The study will serve as input for the Commission to support the implementation of the 5G cybersecurity toolbox adopted last January. It is complementary to the mitigation measures taken by Member States as outlined in the NIS report on the state of its implementation published on 24 July. The important role of equipment suppliers for the cyber-security of 5G networks has been underlined in the context of the toolbox. Its strategic measures include ensuring supplier diversity through appropriate multi-vendor strategies and fostering a diverse and sustainable 5G ecosystem in the EU. In this context, the Commission aims to assess and promote standardisation activities enabling interoperability of 5G equipment. The study, with a budget of 190.000 € and a duration of 11 months, will be conducted by a consortium involving RAND Europe, Austrian Institute of Technology, Arthur D. Little, Fraunhofer, and IMEC.
Purpose of the study
The purpose of the study is, firstly, to describe as a baseline the status of the European and global 4G and 5G supply markets in 2020. It will identify existing and expected market trends that could be shaped by the technological and strategic developments in this field. Furthermore, it will identify possible policy measures for European and national authorities to address the risks and opportunities of such developments, as well as forecast their impacts on the supply market structure. Such measures could range from stakeholder engagement, funding opportunities through European programmes, launching standardisation and certification initiatives, and regulatory measures.
The 11 months study will have a strong focus on stakeholder participation with two workshops and a broad set of planned expert interviews. The first workshop is planned for the end of this year and first results can be expected for beginning of 2021.
Supply market trends
With the gradual roll-out of 5G technology, there will be opportunities and challenges concerning new business models and players through software networks with architectures such as Open-RAN, i.e. more open and interoperable interfaces in Radio Access Networks (RAN). The two major European equipment suppliers are in a world-leading position, holding around half of the combined global mobile equipment market share, as well as of the relevant IPR share held by the four major suppliers globally. Building on this solid basis, Europe needs to position itself to ensure the best outcome both for the digital economy at large, but also for the technology capabilities of our existing and emerging industrial leaders. The upcoming European Partnership on Smart Networks and Services is expected to play a major role in shaping the technology agenda for 5G and later 6G systems.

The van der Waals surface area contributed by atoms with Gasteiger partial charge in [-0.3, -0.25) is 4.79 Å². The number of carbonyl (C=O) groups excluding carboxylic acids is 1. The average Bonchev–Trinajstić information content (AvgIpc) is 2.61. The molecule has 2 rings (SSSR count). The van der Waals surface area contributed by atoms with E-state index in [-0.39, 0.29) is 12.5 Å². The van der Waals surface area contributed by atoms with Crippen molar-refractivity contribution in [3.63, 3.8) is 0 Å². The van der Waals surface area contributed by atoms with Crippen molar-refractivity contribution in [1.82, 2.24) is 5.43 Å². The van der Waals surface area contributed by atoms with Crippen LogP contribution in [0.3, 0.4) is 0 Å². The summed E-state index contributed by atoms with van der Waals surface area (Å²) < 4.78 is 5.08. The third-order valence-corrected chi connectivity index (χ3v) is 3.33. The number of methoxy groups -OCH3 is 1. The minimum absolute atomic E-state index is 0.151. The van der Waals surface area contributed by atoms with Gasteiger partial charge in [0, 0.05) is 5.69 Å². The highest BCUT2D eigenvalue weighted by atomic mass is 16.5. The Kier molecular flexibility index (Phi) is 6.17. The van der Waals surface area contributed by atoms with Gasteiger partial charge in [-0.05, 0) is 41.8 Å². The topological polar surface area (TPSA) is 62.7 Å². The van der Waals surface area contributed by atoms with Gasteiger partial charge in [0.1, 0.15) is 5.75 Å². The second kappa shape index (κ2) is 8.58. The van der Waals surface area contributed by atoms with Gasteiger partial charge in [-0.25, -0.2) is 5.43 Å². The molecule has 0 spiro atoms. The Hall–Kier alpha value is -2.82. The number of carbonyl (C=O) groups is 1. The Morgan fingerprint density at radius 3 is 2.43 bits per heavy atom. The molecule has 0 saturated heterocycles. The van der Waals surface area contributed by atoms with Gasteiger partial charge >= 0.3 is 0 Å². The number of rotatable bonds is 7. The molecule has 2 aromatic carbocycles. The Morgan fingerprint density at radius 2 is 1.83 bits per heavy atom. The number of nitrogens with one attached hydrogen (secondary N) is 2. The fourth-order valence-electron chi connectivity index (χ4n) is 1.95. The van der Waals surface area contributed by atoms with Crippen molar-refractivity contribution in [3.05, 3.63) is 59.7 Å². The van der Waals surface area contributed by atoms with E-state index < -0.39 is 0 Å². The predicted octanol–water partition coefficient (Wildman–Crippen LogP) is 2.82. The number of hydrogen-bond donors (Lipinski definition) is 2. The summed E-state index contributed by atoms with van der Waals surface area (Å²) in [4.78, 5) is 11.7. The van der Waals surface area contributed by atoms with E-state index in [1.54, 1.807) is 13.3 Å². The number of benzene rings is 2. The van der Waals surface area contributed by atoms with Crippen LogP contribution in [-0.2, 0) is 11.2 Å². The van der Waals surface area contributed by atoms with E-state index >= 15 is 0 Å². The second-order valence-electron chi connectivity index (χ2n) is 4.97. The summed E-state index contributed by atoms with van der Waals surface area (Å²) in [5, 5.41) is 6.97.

Evolution of 5G technology
5G technology and standards will evolve in the next few years in several phases, just as deployment advances. The first commercial 5G networks were launched at the end of 2019 in some major European cities. According to the European 5G Observatory, 138 European cities will have 5G commercial services by end of 2020. This early deployment will build on 4G networks and will aim primarily at enhancing mobile broadband services for consumers and businesses. A more comprehensive deployment covering all urban areas and major transport paths across Europe is expected by 2025. 5G technology is planned to evolve towards new ‘stand-alone’ 5G core networks enabling industrial applications such as Connected and Automated Mobility (CAM) and industry 4.0. These are major opportunities in particular for a digital and green recovery from the COVID-19 crisis. The effective and timely implementation of the 5G cyber-security toolbox will ensure that 5G networks will be sufficiently secure for such critical services.